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Published
01 Aug 2020

Many of Wales’s most iconic castles, abbeys and historic sites will begin to re-open their doors next week — and today (1 August), Cadw has revealed that site entry tickets will be available to book on Monday 3 August.

The announcement follows recent news that 18 of Cadw’s 25 staffed heritage sites will re-open as part of a phased action plan this summer — for the responsible enjoyment of ticketed visitors only, who will be able to visit the sites for the first time since March.

The new booking system will be accessible via the Cadw website and will require both Cadw members and general visitors to reserve or purchase time-allotted tickets, no less than 24 hours in advance of their visit.

The ticketed entry process will allow Cadw to manage reduced visitor capacities at its staffed monuments — ensuring a safe and socially distanced experience for visitors and employees alike.This approach will be further reinforced by limited on-site time allowances, with each monument offering either a morning or afternoon slot for each ticketed visitor.

Other changes include days of operation — with Cadw’s staffed heritage sites initially set to be open for five days a week rather than seven. Furthermore, all site entry prices have been reduced to reflect the recently announced reduction in the VAT charged for entry into visitor attractions. The full reduction will be passed on to visitors in order to support local tourism economies.

These details will be clearly specified through the online ticketing platform, with all tickets to be site specific and only valid for entry to the monument selected at point of purchase or reservation. For more information please visit Cadw’s FAQ page.

Plas Mawr, Blaenavon Ironworks and eight other spectacular fortresses, including the Castles of Caerphilly, Conwy, Raglan, Laugharne and Harlech, are the first set of staffed sites to re-open to visitors during the first week of August (Tuesday4 August – Saturday 8 August).

Meanwhile, Conwy Town Walls will re-open on Saturday, 08 August — complete with a new one-way system to ensure public health and safety in line with Welsh Government social distancing guidelines.

Next in line to re-open are Caernarfon Castle and Beaumaris Castle, with both subject to a newly confirmed re-opening date of Monday, 10 August, followed by Tintern Abbey which is now set to re-open on Friday, 28 August.

At both Caernarfon Castle and Tintern Abbey, there will only be access to part of the site due to the need for essential conservation or development works. As a consequence, the admission price to Caernarfon will be reduced by 50% while adults tickets to Tintern are reduced to just £5.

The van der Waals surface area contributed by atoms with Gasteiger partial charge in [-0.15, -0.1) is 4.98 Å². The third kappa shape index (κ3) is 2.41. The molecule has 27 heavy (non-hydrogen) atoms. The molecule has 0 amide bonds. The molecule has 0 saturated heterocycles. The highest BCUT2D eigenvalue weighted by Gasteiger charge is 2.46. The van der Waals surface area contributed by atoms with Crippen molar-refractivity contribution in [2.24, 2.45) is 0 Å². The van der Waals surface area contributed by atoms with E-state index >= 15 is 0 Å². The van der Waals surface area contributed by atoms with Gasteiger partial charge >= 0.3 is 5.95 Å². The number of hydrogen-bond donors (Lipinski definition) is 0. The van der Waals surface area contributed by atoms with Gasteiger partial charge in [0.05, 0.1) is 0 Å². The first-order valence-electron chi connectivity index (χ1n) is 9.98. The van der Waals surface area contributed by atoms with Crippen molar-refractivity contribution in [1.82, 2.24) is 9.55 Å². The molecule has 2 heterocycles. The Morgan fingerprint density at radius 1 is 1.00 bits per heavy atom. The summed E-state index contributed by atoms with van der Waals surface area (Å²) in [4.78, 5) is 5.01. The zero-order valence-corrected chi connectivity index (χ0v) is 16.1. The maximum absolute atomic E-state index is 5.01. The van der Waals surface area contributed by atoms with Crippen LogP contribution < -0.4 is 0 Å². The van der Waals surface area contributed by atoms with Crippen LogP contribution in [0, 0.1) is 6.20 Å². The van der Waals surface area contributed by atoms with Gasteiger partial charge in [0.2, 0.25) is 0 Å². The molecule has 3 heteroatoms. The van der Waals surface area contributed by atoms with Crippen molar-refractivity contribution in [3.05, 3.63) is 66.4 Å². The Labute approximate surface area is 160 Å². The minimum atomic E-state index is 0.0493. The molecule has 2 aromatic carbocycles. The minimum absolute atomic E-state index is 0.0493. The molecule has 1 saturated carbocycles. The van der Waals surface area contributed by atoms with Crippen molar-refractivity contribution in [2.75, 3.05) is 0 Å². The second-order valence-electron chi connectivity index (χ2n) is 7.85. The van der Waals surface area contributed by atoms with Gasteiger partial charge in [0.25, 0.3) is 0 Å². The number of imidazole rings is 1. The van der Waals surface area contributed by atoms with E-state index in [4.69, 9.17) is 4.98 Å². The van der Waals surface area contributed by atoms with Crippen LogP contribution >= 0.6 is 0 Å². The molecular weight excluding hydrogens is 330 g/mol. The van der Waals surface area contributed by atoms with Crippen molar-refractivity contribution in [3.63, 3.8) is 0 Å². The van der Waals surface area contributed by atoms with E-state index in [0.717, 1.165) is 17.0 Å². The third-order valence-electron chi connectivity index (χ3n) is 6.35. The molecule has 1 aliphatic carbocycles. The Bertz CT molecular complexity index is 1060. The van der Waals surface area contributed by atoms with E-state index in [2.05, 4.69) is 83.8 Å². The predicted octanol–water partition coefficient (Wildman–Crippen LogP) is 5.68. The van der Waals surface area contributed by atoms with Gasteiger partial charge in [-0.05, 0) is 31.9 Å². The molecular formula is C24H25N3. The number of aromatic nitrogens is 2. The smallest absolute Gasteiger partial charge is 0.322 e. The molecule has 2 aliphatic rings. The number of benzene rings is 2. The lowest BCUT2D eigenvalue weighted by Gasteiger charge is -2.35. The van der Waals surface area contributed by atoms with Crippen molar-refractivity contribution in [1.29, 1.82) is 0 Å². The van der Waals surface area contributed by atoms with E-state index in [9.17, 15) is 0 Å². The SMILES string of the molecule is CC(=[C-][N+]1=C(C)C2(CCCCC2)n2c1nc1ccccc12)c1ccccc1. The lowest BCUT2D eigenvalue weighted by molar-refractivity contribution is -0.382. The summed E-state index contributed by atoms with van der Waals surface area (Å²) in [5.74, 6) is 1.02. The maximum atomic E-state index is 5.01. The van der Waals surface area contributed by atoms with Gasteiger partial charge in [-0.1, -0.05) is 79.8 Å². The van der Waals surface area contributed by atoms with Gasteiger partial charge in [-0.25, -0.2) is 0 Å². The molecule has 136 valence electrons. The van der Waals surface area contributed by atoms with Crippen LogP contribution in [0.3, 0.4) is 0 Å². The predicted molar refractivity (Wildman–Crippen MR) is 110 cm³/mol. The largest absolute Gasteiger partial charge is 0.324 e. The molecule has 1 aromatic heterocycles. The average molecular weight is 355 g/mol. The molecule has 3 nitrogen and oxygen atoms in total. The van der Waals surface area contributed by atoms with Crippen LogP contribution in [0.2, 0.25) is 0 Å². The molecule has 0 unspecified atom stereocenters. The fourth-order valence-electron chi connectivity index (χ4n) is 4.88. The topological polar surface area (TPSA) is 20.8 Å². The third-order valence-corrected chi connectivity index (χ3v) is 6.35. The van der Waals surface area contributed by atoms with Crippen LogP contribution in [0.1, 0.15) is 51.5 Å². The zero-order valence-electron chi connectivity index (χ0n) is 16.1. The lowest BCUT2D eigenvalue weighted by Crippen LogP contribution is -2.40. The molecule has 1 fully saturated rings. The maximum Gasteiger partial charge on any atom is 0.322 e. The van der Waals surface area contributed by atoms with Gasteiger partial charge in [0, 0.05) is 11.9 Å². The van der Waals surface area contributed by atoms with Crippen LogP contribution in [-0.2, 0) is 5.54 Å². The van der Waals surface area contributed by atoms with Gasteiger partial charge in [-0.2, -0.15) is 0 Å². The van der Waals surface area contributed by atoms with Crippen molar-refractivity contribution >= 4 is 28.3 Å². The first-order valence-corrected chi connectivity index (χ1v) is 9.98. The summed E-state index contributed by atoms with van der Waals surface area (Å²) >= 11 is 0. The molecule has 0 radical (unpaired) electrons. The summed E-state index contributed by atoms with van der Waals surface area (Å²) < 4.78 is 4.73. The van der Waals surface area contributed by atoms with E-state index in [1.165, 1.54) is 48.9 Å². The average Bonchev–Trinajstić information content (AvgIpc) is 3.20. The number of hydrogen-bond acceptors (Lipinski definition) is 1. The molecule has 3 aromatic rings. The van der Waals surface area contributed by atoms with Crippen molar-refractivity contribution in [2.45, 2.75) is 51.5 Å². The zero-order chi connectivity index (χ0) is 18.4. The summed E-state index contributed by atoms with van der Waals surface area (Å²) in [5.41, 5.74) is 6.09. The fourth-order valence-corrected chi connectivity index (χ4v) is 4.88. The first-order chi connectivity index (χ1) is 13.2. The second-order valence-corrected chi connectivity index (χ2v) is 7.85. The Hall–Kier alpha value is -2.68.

Cadw also hopes that it will be able to re-open Strata Florida Abbey, Valle Crucis Abbey, Criccieth Castle and Cilgerran Castle earlier than the current scheduled re-opening date of Easter 2021.

At this time, visiting slots will only available to book for the staffed sites that are ready to welcome visitors in August, with further sites to be added to the ticketing system as and when they re-open.

Members will only be able to secure free tickets for the number of people included in their membership package and will be required to show their membership card upon arrival, alongside their reserved tickets and booking number.

Similarly, general visitors must reserve a date and time-allotted ticket for every person in their group, children included, at least 24hrs in advance of their visit. For those without access to the internet, tickets will also be available to book or reserve via telephone on 03000 252 239.

Visitors can expect a number of changes at the sites in question, including the installation of plastic partition screens at entry desks and the placement of directional arrows and distance markers along walkways, as well as the introduction of one-way routes, where required.

New site hygiene measures will include increased cleaning practices across all re-opened staffed sites with regular deep cleans scheduled alongside daily disinfection of key touch points, including door handles, railings and interactive screens.

Plus, hand-sanitiser will be readily available for visitors to use. For full visitation guidance, please visit the Cadw website.

Deputy Minister for Culture, Sport and Tourism, Lord Elis-Thomas, said: “As we begin a to re-open some of Wales’s staffed heritage sites, our main priority continues to be the safety of our employees, members, visitors and the wider communities of Wales — all of whom we are pleased to be welcoming back.

“While we understand that there may be some frustrations around having to pre-book advanced tickets to visit these iconic sites, Cadw’s new ticketing process, alongside reductions on visitor numbers, is essential for us to be able to successfully manage the number of people visiting these monuments at any one time.

“Complemented by new hygiene measures and in some instances, site adaptations, this new process will allow for a safe and socially distanced experience for us all. I’m thrilled that the people of Wales and beyond will be able to explore Welsh history again — and I remind everyone to do so safely, respectfully and responsibly.”

Tickets for Cadw’s collection of re-opening staffed heritage sites will be available for purchase or reservation on Monday 3 August, here: bit.ly/site-entry-tickets.

For further information on the planned re-opening schedule for Cadw’s staffed heritage sites, visit cadw.gov.wales/a-phased-reopening-our-staffed-heritage-sites, search Cadw on Facebook or follow @CadwWales or @CadwCymru on Twitter.